The Support


A poem.

God provides the foundation

On which our home is built

A solid base that anchors it

To soft soil or shifting sand

Your strength is the structure

That keeps this delicate form

From blowing, washing away

When the wind and rain come

Your dedication is the frame

That holds up this fragile life

As it reaches toward heaven

Buttressing its soaring wings

And though we need the Lord

Who shelters and protects us

Our home would lie in ruins

If not held together by you

support

For my wife.

M.G. Edwards

July 2012

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12 Days in Hanguk


As promised, here is the Korean song I wrote.  Enjoy!

12 Days in 한국

Sung to the tune “The 12 Days of Christmas

 

On the 1st day in 한국,

My 선배 gave to me,

A jar of 배추김치.

On the 2nd day in 한국,

My 선배 gave to me,

Two 핸드폰,

And a jar of 배추김치.

On the 3rd day in 한국,

My 선배 gave to me,

Three 한복,

Two 핸드폰,

And a jar of 배추김치.

On the 4th day in 한국,
My 선배 gave to me,

Four 젓가락,

Three 한복,

Two 핸드폰,

And a jar of 배추김치.

On the 5th day in 한국,

My 선배 gave to me,

A 표 to 제주도!

Four 젓가락,

Three 한복,

Two 핸드폰,

And a jar of 배추김치.

On the 6th day in 한국,

My 선배 gave to me,

Six bags of 홍차,

A 표 to 제주도!

Four 젓가락,

Three 한복,

Two 핸드폰,

And a jar of 배추김치.

On the 7th day in 한국,

My 선배 gave to me,

Seven 서울지도,

Six bags of 홍차,

A 표 to 제주도!

Four 젓가락,

Three 한복,

Two 핸드폰,

And a jar of 배추김치.

On the 8th day in 한국,

My 선배 gave to me,

Eight 한국드라마,

Seven 태극기,

Six bags of 홍차,

A 표 to 제주도!

Four 젓가락,

Three 한복,

Two 핸드폰,

And a jar of 배추김치.

On the 9th day in 한국,

My 선배 gave to me,

Nine 신용카드,

Eight 한국드라마,

Seven 태극기,

Six bags of 홍차,

A 표 to 제주도!

Four 젓가락,

Three 한복,

Two 핸드폰,

And a jar of 배추김치.

On the 10th day in 한국,

My 선배 gave to me,

Ten rounds of 노래!

Nine 신용카드,

Eight 한국드라마,

Seven 태극기,

Six bags of 홍차,

A 표 to 제주도!

Four 젓가락,

Three 한복,

Two 핸드폰,

And a jar of 배추김치.

On 11th day in 한국,

My 선배 gave to me,

Eleven 태권도판,

Ten rounds of 노래!

Nine 신용카드,

Eight 한국드라마,

Seven 태극기,

Six bags of 홍차,

A 표 to 제주도!

Four 젓가락,

Three 한복,

Two 핸드폰,

And a jar of 배추김치.

On the 12th day in 한국,

My 선배 gave to me,

Twelve 전자제품,

Eleven 태권도판,

Ten rounds of 노래!

Nine 신용카드,

Eight 한국드라마,

Seven 태극기,

Six bags of 홍차,

A 표 to 제주도!

Four 젓가락,

Three 한복,

Two 핸드폰,

And a jar of 배추김치.

Understanding children


Try as I might, sometimes I don’t understand children.  Tonight our toddler really acted up.  He had his mother at wit’s end trying to figure out what he wanted.  He took a late nap and was a bundle of energy the entire evening.  We couldn’t get him to sleep because he was so wound up.  He looked like he wanted mommy to come out and play at 11 o’clock at night.  Daddy just wouldn’t do.  He was really upset, and because he doesn’t say much yet he couldn’t tell us what he wanted.  Mommy was very tired, so she asked daddy to take him out to the living room to play and exhaust the last of his energy.  Our toddler cried and cried and just wanted to go back to mommy.  I thought he was hungry and tried to feed him some food.  He didn’t want it.  I thought he might need some milk but he didn’t want that either.  Finally, I noticed he was looking at his sippy cup.  I finally figured out that he wanted some apple juice mixed with water.  I finally understood what he had been trying to tell us all along.  We just didn’t have a clue.  We were frustrated with him, and he with us.  Once he got his juice he was fine.  He was thirsty after playing so hard and crying all evening.  Juice is what he needed.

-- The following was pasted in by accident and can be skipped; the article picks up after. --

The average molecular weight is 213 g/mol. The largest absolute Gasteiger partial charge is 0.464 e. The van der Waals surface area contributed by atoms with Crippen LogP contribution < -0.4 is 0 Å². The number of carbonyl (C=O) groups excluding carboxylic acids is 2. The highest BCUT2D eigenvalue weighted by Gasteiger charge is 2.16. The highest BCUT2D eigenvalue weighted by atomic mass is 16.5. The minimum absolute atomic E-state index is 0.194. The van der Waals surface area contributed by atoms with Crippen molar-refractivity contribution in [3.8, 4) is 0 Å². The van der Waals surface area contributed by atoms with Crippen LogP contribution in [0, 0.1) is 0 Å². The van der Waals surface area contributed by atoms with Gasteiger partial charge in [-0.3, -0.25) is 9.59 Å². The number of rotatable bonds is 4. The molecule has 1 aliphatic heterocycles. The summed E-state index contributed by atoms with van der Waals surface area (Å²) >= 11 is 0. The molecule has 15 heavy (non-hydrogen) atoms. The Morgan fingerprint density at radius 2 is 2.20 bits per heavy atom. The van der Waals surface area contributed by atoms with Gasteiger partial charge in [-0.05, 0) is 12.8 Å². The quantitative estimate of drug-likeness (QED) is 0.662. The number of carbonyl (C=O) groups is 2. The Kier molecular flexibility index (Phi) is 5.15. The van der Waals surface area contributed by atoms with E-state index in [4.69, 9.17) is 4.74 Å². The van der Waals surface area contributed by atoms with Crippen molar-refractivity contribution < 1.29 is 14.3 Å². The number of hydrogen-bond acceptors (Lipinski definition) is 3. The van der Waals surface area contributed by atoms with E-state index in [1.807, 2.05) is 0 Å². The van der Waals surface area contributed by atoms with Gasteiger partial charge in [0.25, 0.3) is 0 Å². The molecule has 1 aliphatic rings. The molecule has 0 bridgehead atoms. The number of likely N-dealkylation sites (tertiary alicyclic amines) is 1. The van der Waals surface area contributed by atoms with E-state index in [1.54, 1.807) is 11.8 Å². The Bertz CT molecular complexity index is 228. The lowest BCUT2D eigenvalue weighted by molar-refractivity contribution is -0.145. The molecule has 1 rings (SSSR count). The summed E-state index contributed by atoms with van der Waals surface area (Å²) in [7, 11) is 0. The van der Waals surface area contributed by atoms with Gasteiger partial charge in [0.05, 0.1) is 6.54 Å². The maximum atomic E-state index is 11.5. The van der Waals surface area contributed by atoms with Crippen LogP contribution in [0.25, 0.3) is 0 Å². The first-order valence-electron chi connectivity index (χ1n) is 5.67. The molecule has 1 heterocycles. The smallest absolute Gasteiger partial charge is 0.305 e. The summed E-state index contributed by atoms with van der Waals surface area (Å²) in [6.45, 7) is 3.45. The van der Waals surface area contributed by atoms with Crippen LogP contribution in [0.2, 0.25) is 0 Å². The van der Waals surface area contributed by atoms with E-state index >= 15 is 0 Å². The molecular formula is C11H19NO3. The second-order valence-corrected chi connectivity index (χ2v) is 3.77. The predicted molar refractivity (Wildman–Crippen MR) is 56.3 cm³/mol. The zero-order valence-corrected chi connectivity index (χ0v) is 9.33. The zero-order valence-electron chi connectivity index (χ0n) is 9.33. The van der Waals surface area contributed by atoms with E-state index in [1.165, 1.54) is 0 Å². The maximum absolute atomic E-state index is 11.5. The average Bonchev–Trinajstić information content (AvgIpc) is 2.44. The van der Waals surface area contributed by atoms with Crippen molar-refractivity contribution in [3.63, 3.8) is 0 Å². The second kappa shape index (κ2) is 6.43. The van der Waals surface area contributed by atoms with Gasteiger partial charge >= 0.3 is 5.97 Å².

You try to be a good parent and listen to your children.  Sometimes you just can’t understand them.  But instead of losing your temper, you just have to try harder to communicate and figure out what they’re trying to tell you.  In a year or so our son will be old enough to put short sentences together and will be able to better tell us what he wants.  He already can convey simple ideas like “car”, “bird,” and “diaper”.  However, he can’t tell us he’s thirsty.  We have to be magicians by figuring it out from his signs and trying to read his mind.  It’s frustrating for us sometimes, but no more so than it is for him.

I never understood why children go through the so-called “Terrible Two’s” (which really start around 1 1/2 years of age).  I now know that it’s because sometimes children at that age have to resort to extreme forms of communication to get their point across–blood-curdling, mind-numbing temper tantrums.  Our son is now in that phase, and I hope for his sake and ours it will pass soon.  In the meantime, I’ll keep working on my listening skills.